Sermon series: God's Story, Part II
Athletics - football in the fall, basketball in the winter, baseball in the spring and summer - provided the competition with opponents and the camaraderie with teammates that I enjoyed as a teenager. What I did not like about competitive athletics, however, was the conditioning - repetitive calisthenics, endless drills, and habitually running.
A word that I came to dread in each of these running experiences was "Again." Meaning we would run, all out to the point of exhaustion, thinking that was the last one only to hear our coach say "Again."
Perhaps, you have forgotten that experience in your own life or maybe you have never had the pleasure. In the movie Miracle regarding the 1980 United States Olympic hockey team's triumphant victory over the Soviet Union, Coach Herb Brooks handpicked a group of undisciplined kids and trained them to play like they had never played before. He broke them to make them. Following a tie with the Norwegian National team, Herb Brooks made his players stay on the ice and sprint "suicides." He made them do it over and over, repeating the word "Again." (The video clip from the movie Miracle would be appropriate to show here or you can tell the story.)
Tom Landry, former head coach of the Dallas Cowboys, said, "The job of a coach is to make players do what they don't want to do, in order to achieve what they've always wanted to be."
As other coaches have said, "No pain, no gain."
Similarly, to become a spiritual champion requires doing things that we don't want to do, in order to achieve what we've always wanted to be - like Jesus. Spiritual growth will not occur without pain. Sorry. It's just a reality.
The writer of Hebrews and other biblical writers refer to this pain as discipline. Hebrews 12:7 states, "Endure it as discipline" (Heb. 12:7 HCSB). In this case, discipline is not the spiritual practices like scripture memorization, prayer, or fasting. Rather, the discipline is hardship or spiritual conditioning that comes in the form of testing, suffering, trails, and affliction.
Think about it. Reflecting on your life, has not one of the most formative factors in your spiritual growth been the times of anguish and pain you have experienced? And, if you didn't learn the lesson the first time, God said, "Again." Ironically, the role of suffering and hardship is one of the most neglected issues in becoming a spiritual champion, because we do not arrange for it to happen as we might Bible study or prayer. Instead, life inevitably arranges it for us.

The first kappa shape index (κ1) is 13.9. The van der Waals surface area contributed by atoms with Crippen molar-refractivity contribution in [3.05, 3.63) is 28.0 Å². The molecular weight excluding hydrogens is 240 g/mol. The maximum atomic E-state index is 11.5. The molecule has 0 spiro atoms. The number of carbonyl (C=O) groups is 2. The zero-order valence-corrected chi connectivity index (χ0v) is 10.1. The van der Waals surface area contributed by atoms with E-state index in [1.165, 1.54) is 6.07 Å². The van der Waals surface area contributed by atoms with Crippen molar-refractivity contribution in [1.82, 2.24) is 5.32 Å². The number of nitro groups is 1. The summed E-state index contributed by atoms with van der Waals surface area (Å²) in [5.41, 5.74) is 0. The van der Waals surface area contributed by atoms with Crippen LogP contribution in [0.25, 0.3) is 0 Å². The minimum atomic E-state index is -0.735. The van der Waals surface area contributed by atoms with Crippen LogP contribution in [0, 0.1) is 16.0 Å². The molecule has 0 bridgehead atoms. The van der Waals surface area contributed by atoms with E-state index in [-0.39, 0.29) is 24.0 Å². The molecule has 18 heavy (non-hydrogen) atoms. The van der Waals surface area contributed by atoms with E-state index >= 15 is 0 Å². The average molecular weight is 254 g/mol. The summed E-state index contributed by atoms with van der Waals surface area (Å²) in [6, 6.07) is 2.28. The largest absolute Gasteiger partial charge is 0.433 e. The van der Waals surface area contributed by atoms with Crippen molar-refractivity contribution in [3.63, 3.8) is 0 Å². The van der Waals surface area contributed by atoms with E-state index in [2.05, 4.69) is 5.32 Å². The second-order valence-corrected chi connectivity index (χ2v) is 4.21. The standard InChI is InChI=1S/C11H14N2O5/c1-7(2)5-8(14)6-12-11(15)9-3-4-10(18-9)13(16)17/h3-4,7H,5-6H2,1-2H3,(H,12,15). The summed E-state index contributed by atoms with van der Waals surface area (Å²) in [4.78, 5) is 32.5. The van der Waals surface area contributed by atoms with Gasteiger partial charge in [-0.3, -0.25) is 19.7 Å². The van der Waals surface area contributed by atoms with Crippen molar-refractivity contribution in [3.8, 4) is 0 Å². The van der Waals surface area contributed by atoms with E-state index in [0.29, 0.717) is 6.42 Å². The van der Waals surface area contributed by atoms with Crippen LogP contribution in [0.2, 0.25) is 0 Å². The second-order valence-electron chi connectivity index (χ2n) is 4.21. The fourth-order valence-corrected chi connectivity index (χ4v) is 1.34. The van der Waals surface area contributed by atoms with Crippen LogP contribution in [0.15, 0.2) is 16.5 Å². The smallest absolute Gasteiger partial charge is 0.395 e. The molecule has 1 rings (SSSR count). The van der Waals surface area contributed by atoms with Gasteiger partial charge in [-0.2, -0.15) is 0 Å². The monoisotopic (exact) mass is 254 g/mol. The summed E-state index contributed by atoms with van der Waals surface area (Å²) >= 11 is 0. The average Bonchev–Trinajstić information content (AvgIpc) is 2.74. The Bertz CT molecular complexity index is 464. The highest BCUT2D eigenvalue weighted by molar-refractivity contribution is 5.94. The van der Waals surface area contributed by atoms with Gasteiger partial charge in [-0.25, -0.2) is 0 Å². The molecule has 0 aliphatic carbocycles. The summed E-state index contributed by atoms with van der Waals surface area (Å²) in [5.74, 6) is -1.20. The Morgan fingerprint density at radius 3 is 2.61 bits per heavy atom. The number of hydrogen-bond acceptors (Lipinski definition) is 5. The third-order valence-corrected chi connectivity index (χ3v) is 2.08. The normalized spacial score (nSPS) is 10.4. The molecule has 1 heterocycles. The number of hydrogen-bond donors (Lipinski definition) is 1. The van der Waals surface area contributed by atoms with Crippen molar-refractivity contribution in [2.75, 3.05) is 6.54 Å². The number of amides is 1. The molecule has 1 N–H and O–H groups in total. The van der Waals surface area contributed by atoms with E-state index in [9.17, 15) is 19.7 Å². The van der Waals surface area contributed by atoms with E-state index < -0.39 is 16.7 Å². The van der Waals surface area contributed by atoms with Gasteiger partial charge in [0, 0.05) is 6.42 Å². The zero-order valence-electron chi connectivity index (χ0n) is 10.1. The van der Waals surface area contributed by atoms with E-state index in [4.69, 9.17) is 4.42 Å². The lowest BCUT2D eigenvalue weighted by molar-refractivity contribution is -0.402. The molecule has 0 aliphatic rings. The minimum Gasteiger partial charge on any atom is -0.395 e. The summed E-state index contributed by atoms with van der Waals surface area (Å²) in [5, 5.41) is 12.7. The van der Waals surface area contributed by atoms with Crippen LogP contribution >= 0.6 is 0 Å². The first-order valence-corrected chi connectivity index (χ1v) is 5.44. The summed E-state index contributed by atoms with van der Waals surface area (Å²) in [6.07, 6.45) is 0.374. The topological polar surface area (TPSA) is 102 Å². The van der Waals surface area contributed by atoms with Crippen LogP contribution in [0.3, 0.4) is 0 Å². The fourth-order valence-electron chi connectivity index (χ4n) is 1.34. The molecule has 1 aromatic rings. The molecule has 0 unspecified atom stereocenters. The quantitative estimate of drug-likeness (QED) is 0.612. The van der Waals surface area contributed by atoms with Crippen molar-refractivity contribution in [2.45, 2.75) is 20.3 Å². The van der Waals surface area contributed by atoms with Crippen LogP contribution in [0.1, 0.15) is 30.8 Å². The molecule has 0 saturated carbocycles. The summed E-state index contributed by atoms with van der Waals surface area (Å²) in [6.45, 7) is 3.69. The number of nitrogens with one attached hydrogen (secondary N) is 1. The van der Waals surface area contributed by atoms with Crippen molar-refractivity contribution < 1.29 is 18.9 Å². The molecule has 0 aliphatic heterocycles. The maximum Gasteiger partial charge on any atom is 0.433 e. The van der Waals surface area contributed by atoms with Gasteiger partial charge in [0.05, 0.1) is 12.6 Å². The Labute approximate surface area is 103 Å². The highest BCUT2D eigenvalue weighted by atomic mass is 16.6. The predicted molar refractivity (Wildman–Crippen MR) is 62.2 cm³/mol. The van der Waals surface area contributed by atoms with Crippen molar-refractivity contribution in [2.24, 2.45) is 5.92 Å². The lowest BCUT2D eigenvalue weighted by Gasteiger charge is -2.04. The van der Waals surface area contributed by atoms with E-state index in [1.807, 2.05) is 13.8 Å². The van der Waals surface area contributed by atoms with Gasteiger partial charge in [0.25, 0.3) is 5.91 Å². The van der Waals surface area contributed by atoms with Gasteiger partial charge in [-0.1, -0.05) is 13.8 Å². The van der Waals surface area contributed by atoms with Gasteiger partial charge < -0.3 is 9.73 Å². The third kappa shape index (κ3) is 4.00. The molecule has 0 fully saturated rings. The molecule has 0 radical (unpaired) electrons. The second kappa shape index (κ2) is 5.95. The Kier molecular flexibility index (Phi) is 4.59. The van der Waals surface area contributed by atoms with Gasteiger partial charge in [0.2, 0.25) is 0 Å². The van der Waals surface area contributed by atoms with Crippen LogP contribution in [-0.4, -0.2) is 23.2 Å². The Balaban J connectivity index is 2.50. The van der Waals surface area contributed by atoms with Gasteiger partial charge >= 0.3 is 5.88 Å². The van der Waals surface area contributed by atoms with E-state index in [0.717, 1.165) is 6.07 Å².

By the way, what test are you going through? Where are you suffering? What trial is getting you down? Would any of these "painful" events or seasons be corrective measures of God to steer you back on the track toward becoming a spiritual champion? In other words, have you ever considered that the tests, trials, and sufferings that you are faced with are God's way of disciplining you?
I. Discipline defined
The word discipline is used ten times in Hebrews 12:4-11. Short story writers not novelists wrote the Bible. So each word in the Bible is very important. And when the same word is used ten times in eight verses, it is highly significant.
A. What it is
Discipline means training. In other passages of Scripture, the word is used in reference to a father training his children, or training in righteousness, or in this context God training his children. The writer of Hebrews is saying that God lovingly disciplines his children to train them to become spiritual champions. It is meant to draw us away from what will cause us harm and lead us into the likeness of Jesus. It is a spiritual maturing process that God allows us to experience to become like Christ. It is God's effort in my life to realign my will to his.
B. What it is not
Discipline is not punishment. Sometimes when hardships and calamity fall upon us we think that these sufferings are the punishments for our sinfulness. Hardship and suffering are not God's way of getting even. Neither is it his means of retaliating for the wrongs we have committed. God's discipline is not the sentence for our sin. The punishment for our sin was laid on Jesus at the cross, once and forever.
When God disciplines us he is not getting us back; he is drawing us back. He seeks to bring us back to his will, from that which will destroy us, and toward his likeness.
In order for us to receive his discipline in the spirit in which it was intended, we must understand God's role and our response.
II. God's role
God filters the events of life through his sovereign fingers so that we might become more and more like his Son, Jesus Christ. The apostle Paul stated, "We know that all things work together for the good of those who love God: those who are called according to His purpose. For those He foreknew He also predestined to be conformed to the image of His Son" (Rom. 8:28-29 HCSB). God's role in our life is to makes us like his Son.
A novice once asked the great Michelangelo how he sculptured such beautiful statutes. Pointing to an angel he had just chiseled out of marble, he said, "I saw the angel in the marble, I chiseled until I set it free."
In a similar vein, yet not as eloquent, a southern artisan had completed sculpting a horse out of rock. Bewildered by the transformation, a spectator said, "How in the world did you do it?" The artist replied, "I knock everything off that don't look like a horse."
Likewise, God wants to free us to be all that we can be. He has to knock off the rough edges of our sinfulness, chisel away the wrongful attitudes, and sandpaper our character flaws. For that to happen he disciplines us.
A. God is a disciplinarian
He is like a coach who practices, drills, instructs, and corrects his players so that they can be in top shape for a game or a race.
B. God's discipline is a sign of a personal relationship